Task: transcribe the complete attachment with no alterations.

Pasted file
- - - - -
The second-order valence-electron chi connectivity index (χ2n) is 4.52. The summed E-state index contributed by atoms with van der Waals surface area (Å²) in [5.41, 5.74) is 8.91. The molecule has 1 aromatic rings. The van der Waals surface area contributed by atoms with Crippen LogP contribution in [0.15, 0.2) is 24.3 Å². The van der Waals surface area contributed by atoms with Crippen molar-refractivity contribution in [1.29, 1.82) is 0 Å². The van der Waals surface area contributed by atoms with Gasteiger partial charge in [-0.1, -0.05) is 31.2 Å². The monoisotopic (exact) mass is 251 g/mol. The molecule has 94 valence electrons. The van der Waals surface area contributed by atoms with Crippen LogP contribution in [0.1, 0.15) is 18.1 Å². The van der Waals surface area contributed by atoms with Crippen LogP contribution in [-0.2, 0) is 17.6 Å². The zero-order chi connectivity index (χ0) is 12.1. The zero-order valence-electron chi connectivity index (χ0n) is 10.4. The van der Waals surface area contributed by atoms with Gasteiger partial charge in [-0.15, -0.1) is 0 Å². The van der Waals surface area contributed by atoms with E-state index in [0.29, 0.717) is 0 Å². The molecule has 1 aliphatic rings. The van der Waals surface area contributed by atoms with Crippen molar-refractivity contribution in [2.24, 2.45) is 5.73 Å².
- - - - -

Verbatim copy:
The second-order valence-electron chi connectivity index (χ2n) is 4.52. The summed E-state index contributed by atoms with van der Waals surface area (Å²) in [5.41, 5.74) is 8.91. The molecule has 1 aromatic rings. The van der Waals surface area contributed by atoms with Crippen LogP contribution in [0.15, 0.2) is 24.3 Å². The van der Waals surface area contributed by atoms with Crippen molar-refractivity contribution in [1.29, 1.82) is 0 Å². The van der Waals surface area contributed by atoms with Gasteiger partial charge in [-0.1, -0.05) is 31.2 Å². The monoisotopic (exact) mass is 251 g/mol. The molecule has 94 valence electrons. The van der Waals surface area contributed by atoms with Crippen LogP contribution in [0.1, 0.15) is 18.1 Å². The van der Waals surface area contributed by atoms with Crippen LogP contribution in [-0.2, 0) is 17.6 Å². The zero-order chi connectivity index (χ0) is 12.1. The zero-order valence-electron chi connectivity index (χ0n) is 10.4. The van der Waals surface area contributed by atoms with Gasteiger partial charge in [-0.15, -0.1) is 0 Å². The van der Waals surface area contributed by atoms with E-state index in [0.29, 0.717) is 0 Å². The molecule has 1 aliphatic rings. The van der Waals surface area contributed by atoms with Crippen molar-refractivity contribution in [2.24, 2.45) is 5.73 Å².